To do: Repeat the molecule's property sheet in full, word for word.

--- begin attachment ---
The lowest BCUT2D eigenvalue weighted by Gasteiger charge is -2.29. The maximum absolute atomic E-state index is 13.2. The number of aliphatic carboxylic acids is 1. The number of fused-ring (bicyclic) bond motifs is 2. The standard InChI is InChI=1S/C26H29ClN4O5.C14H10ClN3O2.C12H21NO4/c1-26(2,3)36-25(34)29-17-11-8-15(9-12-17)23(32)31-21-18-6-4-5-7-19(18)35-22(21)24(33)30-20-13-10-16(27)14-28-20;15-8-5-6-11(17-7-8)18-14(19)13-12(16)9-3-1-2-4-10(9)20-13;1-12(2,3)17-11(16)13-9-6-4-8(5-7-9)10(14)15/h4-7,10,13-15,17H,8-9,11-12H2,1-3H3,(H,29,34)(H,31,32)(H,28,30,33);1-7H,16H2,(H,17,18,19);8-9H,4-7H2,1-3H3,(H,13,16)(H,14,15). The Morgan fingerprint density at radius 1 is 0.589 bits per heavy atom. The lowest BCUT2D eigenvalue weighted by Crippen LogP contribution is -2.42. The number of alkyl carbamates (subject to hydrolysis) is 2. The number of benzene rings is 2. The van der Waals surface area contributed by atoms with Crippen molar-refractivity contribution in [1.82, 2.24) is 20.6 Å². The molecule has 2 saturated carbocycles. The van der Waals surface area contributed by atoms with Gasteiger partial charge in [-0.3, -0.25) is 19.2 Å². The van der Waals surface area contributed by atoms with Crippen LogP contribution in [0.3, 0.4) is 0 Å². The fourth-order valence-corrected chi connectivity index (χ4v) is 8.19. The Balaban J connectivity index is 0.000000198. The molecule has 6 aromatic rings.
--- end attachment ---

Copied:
The lowest BCUT2D eigenvalue weighted by Gasteiger charge is -2.29. The maximum absolute atomic E-state index is 13.2. The number of aliphatic carboxylic acids is 1. The number of fused-ring (bicyclic) bond motifs is 2. The standard InChI is InChI=1S/C26H29ClN4O5.C14H10ClN3O2.C12H21NO4/c1-26(2,3)36-25(34)29-17-11-8-15(9-12-17)23(32)31-21-18-6-4-5-7-19(18)35-22(21)24(33)30-20-13-10-16(27)14-28-20;15-8-5-6-11(17-7-8)18-14(19)13-12(16)9-3-1-2-4-10(9)20-13;1-12(2,3)17-11(16)13-9-6-4-8(5-7-9)10(14)15/h4-7,10,13-15,17H,8-9,11-12H2,1-3H3,(H,29,34)(H,31,32)(H,28,30,33);1-7H,16H2,(H,17,18,19);8-9H,4-7H2,1-3H3,(H,13,16)(H,14,15). The Morgan fingerprint density at radius 1 is 0.589 bits per heavy atom. The lowest BCUT2D eigenvalue weighted by Crippen LogP contribution is -2.42. The number of alkyl carbamates (subject to hydrolysis) is 2. The number of benzene rings is 2. The van der Waals surface area contributed by atoms with Crippen molar-refractivity contribution in [1.82, 2.24) is 20.6 Å². The molecule has 2 saturated carbocycles. The van der Waals surface area contributed by atoms with Gasteiger partial charge in [-0.3, -0.25) is 19.2 Å². The van der Waals surface area contributed by atoms with Crippen LogP contribution in [0.3, 0.4) is 0 Å². The fourth-order valence-corrected chi connectivity index (χ4v) is 8.19. The Balaban J connectivity index is 0.000000198. The molecule has 6 aromatic rings.